Nine Questions To Start A Harassment Investigation
As an independent fact finder/investigator in a harassment/discrimination complaint, some of the first questions I need to answer are:
1) Was the complaint communicated by the complainant to the employer or was the employer aware of the complaint in a manner that should have activated it’s policy?
2) Does the complaint represent a violation of The Human Rights Code, The Occupational Health and Safety Act and/or a company policy?
3) Once the employer became aware of the complaint did they act?
4) When the complaint was filed did the employer take it seriously, did they act or simply ignore or delay dealing with it?
5) Was the staff member who filed the complaint made safe?
This is paramount, did the organization take the necessary steps to protect the health and safety of the complainant.
6) Was there a good policy, which meets the legal requirements, in place to address the organization’s position on this matter?
The law requires that all employers have a policy and that it meet the requirements set out in in The Code and the OHSA.
7) Does the employer have a documented procedure in place for dealing with complaints when they arise?
The law requires that an employer also have a documented process in place for dealing with complaints as they arise.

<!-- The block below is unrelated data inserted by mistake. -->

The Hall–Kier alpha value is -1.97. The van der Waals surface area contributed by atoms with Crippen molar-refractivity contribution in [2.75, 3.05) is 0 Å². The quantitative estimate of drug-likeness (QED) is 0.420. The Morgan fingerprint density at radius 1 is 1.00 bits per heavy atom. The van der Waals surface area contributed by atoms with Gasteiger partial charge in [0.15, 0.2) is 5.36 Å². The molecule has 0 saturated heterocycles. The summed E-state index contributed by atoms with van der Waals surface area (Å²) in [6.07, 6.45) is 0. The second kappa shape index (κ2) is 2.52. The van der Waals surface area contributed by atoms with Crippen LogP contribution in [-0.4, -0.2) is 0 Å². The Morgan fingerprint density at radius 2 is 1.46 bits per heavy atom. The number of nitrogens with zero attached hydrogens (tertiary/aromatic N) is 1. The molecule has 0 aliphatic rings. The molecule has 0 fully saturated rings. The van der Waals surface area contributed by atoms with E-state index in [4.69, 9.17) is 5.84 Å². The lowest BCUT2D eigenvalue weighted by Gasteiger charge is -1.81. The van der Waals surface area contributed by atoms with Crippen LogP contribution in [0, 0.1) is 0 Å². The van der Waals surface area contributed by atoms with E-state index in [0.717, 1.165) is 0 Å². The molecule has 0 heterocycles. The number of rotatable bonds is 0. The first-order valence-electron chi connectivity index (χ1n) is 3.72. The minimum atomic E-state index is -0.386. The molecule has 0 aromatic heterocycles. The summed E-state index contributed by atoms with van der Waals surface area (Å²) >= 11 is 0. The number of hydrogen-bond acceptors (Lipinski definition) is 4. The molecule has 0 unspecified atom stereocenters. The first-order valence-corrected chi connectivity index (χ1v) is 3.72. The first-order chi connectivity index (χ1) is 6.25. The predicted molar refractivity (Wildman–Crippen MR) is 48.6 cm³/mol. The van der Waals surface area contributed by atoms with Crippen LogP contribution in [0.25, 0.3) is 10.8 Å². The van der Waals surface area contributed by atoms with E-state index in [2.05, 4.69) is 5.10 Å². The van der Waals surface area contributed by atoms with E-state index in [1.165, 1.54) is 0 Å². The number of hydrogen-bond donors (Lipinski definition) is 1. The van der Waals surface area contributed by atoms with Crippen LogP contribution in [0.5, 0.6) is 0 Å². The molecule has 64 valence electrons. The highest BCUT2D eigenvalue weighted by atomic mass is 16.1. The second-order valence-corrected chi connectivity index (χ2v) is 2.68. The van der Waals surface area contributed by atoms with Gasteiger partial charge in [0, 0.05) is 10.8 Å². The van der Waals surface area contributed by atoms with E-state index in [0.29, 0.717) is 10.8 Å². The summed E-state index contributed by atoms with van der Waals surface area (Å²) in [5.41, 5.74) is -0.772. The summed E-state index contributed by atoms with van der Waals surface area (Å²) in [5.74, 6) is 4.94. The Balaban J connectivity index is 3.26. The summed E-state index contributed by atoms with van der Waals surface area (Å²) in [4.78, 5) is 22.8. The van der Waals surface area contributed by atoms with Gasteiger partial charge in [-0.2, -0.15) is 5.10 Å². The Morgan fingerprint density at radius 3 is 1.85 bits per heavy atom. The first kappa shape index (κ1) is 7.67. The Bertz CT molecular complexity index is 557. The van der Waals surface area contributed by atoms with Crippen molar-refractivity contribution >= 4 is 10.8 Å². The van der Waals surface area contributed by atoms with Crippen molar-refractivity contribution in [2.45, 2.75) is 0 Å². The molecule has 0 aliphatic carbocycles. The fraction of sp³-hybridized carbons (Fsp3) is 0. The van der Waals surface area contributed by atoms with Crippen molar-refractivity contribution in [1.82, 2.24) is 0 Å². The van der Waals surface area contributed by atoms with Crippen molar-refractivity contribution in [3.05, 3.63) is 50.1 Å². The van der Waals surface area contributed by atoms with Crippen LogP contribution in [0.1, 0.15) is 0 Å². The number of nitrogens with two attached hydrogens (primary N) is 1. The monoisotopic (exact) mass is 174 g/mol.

8) Is there documentation that shows the required training was done for all employees?
All staff must be trained on the organization’s policy and the procedure dealing with harassment, sexual harassment and discrimination. Beyond that however there is an expectation that they understand what harassment is and that it is inappropriate.
9) Did the employer follow it’s policy and procedure in an unbiased manner?
It is important to follow the procedures you have set out, not doing so can be viewed negatively by the commission or the courts.
These are a very small part of the questions that are asked in a proper investigation. Above we haven’t even begun to deal with the complaint, the complainant and the accused or the gathering of statements and other evidence.
If you would like additional insight on what you can do before you ever get a complaint have a look at some of the other articles on this site.
As an employer it should highlight the necessity to have a good policy and procedure in place and to have done the training.
Rick Filsinger, CHRL, PI